I’ll never know the answers to those questions but I can tell you it gave me more fuel for my fire. It forced me to work harder, to make sure my work was no longer taken by someone else as their own. I also learned not to trust men at face value. I learned they had to prove themselves and their integrity to me first, before I had any faith that their intentions were good.

I have also worked with and for some amazing men over the years. Men who have helped me get a seat at the table and be recognized for my hard work. Men who have helped me better navigate the politics and understand who will help me move ideas and projects forward and who won’t. I am eternally grateful to these men as they have restored my faith in their gender.

As I reflect on these earlier experiences, I realize they have impacted how I see the world, how I trust, how I’m constantly seeking validation, and I how I’ve learned that some people value my “looks” over who I am on the inside.

I don’t want to devalue my experiences as they have certainly influenced who I am, but I also know that many of the woman in my life have experienced much, much worse than the harassment I endured.

Studies have shown that 1 in 4 woman experience attempted rape or are raped. As I look around at my beautiful friends, I know this to be true. And, it breaks my heart.

I know women who have been sexually assaulted as teens, on dates in college, and as grown women. I know women who have been assaulted more than once. You know these women, but you don’t know them. You don’t know what they have gone through or are going through. They are my hero’s.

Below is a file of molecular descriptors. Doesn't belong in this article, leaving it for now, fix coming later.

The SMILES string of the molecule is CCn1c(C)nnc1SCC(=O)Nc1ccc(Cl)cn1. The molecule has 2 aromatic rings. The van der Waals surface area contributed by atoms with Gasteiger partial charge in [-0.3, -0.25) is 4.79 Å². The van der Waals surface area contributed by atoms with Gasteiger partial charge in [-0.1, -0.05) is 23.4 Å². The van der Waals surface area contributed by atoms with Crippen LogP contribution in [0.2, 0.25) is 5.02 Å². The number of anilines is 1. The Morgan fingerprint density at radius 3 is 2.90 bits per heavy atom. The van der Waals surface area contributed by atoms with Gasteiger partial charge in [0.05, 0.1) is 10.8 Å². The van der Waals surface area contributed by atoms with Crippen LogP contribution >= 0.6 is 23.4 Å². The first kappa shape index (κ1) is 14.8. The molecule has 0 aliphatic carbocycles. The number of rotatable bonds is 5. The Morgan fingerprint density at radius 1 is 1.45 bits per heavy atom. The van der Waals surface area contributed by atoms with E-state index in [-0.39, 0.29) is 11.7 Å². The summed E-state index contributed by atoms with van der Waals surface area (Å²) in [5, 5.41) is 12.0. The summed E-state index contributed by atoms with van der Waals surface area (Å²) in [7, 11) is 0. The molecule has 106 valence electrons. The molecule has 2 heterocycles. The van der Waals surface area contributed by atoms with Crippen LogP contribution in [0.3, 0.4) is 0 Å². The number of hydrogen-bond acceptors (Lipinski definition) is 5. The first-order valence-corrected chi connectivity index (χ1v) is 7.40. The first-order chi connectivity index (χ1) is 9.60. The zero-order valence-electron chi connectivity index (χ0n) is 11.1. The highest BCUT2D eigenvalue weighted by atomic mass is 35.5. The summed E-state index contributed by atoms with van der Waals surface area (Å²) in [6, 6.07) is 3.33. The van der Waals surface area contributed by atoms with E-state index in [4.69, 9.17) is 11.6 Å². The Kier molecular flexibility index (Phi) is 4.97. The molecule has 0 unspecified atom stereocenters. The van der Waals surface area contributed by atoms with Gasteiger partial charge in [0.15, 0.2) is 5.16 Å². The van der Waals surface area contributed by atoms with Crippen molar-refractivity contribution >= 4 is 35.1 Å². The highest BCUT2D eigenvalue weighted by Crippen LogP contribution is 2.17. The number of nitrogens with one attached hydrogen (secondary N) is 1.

When I think about the impact of my experiences on my life, I can’t even begin to fathom their pain and suffering. I have witnessed first hand the after effects of sexual assault. I have held these women in my arms, wiped away their tears, and rocked them to sleep.

Some of these women no longer trust the male gender, understandably so. They now live in a fear-filled world as there is danger everywhere they look. They are often left alone to do the work of rebuilding their lives after trauma. The work of learning how to protect themselves but some day, somehow, open themselves up to try to love again.

I’ve been a witness to this work and it sucks. These women shouldn’t have to go through this silently and alone. It rocks their entire world, and for what? For some hateful man to feel powerful? Because he somehow feels like he can take whatever he wants, from whomever? Forgive me for sounding harsh here, but I’m angry.

I’m angry that we live in a society where so many of my dear friends have been the victim. Where I have to worry for my nieces and daughter and teach them that they can’t trust boys or men - for their own safety.

My saving grace is that I also get to teach my son to be better than this. To stand up against it and to honor and respect the female gender. To stop the locker room talk, the cat calling, the sexualization of women. Because that’s where it starts.

Knowing that I can help impact our future generations of men gives me hope. Hope that my daughter can live in a world where she is safe from sexual predators. Hope that she is respected for her intelligence, where she isn’t encouraged to use her looks to get ahead in life. Hope that people will see all of who she is and not be defined by how she looks in a swim suit.

Hope that when she is my age she doesn’t look at her sisters and say, “me too”.